China’s integrated digital platforms enable this content-led discovery. Even though many of the engaging online channels are not overtly related to shopping, if Chinese consumers see something they like, they can buy it immediately through embedded purchase links. As a result, the path from discovery to purchase is seamless. These instant “buy what you see” opportunities take product placement and ease of purchasing to the next level—one not yet seen in Western markets. In the US, when consumers see something they like on Pinterest, Facebook, or WhatsApp, they usually have to exit the app to search for the product and buy it. China’s version of Pinterest, Xiaohongshu, is an ecommerce site where consumers can buy what they see right there. In other words, in China, discovery and purchasing are integrated, whereas in the West, they are separate.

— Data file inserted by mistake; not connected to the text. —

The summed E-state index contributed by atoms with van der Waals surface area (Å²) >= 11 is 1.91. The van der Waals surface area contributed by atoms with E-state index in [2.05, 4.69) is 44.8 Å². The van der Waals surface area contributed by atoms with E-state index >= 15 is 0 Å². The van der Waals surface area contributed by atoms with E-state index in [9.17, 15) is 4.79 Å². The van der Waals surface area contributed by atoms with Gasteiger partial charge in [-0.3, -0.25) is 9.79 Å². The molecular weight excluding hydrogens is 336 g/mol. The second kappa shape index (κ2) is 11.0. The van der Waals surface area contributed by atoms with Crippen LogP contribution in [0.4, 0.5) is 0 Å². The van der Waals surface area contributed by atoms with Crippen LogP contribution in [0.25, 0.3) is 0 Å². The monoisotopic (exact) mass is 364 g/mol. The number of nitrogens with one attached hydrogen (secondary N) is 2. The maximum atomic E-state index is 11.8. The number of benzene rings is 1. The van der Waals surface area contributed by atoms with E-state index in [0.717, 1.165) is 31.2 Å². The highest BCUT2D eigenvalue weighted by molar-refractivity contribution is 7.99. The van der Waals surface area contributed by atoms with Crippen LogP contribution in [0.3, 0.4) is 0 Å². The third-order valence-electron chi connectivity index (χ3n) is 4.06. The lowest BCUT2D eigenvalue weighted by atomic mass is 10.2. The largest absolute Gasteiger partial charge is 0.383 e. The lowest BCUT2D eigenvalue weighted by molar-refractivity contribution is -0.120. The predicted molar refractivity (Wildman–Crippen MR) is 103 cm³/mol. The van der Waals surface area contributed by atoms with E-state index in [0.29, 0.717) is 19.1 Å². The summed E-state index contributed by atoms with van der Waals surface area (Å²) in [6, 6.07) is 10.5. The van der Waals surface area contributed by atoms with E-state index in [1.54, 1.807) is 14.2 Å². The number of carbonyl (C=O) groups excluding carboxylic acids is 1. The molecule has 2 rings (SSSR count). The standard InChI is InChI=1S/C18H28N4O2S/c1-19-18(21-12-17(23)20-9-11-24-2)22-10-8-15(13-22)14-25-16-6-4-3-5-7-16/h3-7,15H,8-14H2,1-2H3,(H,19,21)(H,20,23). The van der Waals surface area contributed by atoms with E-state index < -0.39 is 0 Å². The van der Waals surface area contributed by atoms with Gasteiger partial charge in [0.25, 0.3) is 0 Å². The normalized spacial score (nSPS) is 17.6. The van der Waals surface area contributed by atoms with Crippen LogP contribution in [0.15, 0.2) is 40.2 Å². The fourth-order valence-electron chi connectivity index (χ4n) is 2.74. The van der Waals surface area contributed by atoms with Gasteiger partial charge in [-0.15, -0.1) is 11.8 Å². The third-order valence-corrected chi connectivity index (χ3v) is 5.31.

Like consumers in the West, China’s consumers go online to be entertained, to educate themselves, and to share with friends on social media. The important difference is that in China, buying opportunities are woven seamlessly into these activities. Merchants partner with content providers and key opinion leaders, such as celebrities and experts, to create innovative, engaging online experiences that generate buzz, draw in consumers, and lead to sales through embedded purchase links. Although some companies in the West have experimented with content-driven discovery, it is not yet commonplace. In contrast, as the following examples show, China’s digital environment is rife with experimentation: